Daylight Precision by Douglas Lackey and directed by Alexander Harrington presents an elucidating historical perspective of the events surrounding the creation of the U.S. Air Force prompted by our involvement in WWII. Based on real accounts and the true-to-life inspired characterizations of influential people from that time, Lackey explores the controversies about warfare that trend for us today. One of the issues he deals with is the extent we dupe ourselves into believing that war is just and ethical, despite the massive number of innocents mowed down as casualties of conflict. Though it is not directly confronted, a sub theme Lackey posits is that perhaps no war is justifiable. And it certainly is not if the pro war “Rah, rah, get ‘em boys” protection propaganda we often cling to masks barbarism and wanton bloodletting in the name of power, domination, and wealth.
To present this philosophical construct beautifully, Lackey uses as his unappreciated and very human hero, General Heywood Hansell (an expert performance by Pat Dwyer). An initial advocate of strategic bombing, General Hansell helped establish the plans for daylight precision bombing and helped create the command formation for an independent Air Force separate from the other military branches. Daylight Precision focuses on General Heywood Hansell’s career as it cross sections General Curtis LeMay’s (a hard-nosed Joel Stigliano). Both men were engaged in air command and specifically strategic bombing. Le May advocated area bombing of cities and “Bombing the enemy back to the stone age.” Hansell advocated bombing military targets. With growing fervor he presaged the logical rationale for avoiding the bombing of cities which were largely populated by civilians: women, children, the disabled, and elderly. Lackey brings these two positions front and center and shows how LeMay and Hansell struggled with the problems surrounding both.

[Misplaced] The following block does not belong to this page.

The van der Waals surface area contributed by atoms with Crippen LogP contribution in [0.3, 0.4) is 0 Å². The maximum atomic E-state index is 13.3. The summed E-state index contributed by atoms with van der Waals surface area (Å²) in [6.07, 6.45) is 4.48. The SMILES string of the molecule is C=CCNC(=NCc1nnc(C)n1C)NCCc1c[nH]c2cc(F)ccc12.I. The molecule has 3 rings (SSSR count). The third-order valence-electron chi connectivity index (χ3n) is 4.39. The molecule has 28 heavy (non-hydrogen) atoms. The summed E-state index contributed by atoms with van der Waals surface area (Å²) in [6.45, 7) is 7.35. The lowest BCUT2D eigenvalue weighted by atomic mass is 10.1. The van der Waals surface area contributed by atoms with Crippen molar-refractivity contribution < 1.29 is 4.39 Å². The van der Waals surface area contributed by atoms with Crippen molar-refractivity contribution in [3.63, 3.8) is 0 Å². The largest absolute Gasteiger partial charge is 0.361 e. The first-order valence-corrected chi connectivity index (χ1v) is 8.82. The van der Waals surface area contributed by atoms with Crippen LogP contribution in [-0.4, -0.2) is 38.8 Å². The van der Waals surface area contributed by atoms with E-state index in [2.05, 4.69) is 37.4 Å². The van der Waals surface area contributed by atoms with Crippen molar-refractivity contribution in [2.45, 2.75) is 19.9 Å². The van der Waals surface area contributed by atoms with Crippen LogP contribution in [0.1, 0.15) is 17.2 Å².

The playwright creates scenarios which bring to light how Hansell arrives at his decision that destroying military targets will weaken the enemy and bombing cities only strengthens the citizens’ resolve to fight with resilience to the death. Lackey soundly shows Hansell coming to this conclusion in an evolving process through discussions with others, rumination, and dream sequences. Lackey solidifies Hansell’s resolve not to bomb any more cities after Hamburg is destroyed (45,000 perished in a night raid firestorm). He illustrates the decision through an effecting scene between Hansell and a well known pacifist at the time, Vera Brittain ( Danielle Delgado). Though Hansell and Brittain never met, her views were well known and supported by many of the most erudite in the U.S. who opposed civilian aerial bombing. Hansell’s views mirrored theirs. The scene evokes how Hansell might have been driven to that perspective by those whose views he respected.